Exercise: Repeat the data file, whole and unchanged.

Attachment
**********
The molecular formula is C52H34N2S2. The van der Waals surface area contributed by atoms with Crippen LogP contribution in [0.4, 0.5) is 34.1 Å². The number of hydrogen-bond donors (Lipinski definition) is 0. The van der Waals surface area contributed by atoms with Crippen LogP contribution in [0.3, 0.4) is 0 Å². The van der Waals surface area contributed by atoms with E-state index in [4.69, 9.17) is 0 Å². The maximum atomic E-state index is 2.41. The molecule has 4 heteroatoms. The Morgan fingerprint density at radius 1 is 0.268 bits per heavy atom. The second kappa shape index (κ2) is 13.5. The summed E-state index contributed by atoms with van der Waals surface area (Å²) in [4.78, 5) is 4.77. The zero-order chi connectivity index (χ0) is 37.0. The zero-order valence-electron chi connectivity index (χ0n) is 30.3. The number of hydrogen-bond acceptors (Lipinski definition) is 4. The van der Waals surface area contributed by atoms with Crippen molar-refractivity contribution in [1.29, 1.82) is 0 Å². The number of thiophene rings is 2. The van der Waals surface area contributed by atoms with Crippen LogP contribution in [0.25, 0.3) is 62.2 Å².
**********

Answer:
The molecular formula is C52H34N2S2. The van der Waals surface area contributed by atoms with Crippen LogP contribution in [0.4, 0.5) is 34.1 Å². The number of hydrogen-bond donors (Lipinski definition) is 0. The van der Waals surface area contributed by atoms with Crippen LogP contribution in [0.3, 0.4) is 0 Å². The van der Waals surface area contributed by atoms with E-state index in [4.69, 9.17) is 0 Å². The maximum atomic E-state index is 2.41. The molecule has 4 heteroatoms. The Morgan fingerprint density at radius 1 is 0.268 bits per heavy atom. The second kappa shape index (κ2) is 13.5. The summed E-state index contributed by atoms with van der Waals surface area (Å²) in [4.78, 5) is 4.77. The zero-order chi connectivity index (χ0) is 37.0. The zero-order valence-electron chi connectivity index (χ0n) is 30.3. The number of hydrogen-bond acceptors (Lipinski definition) is 4. The van der Waals surface area contributed by atoms with Crippen molar-refractivity contribution in [1.29, 1.82) is 0 Å². The number of thiophene rings is 2. The van der Waals surface area contributed by atoms with Crippen LogP contribution in [0.25, 0.3) is 62.2 Å².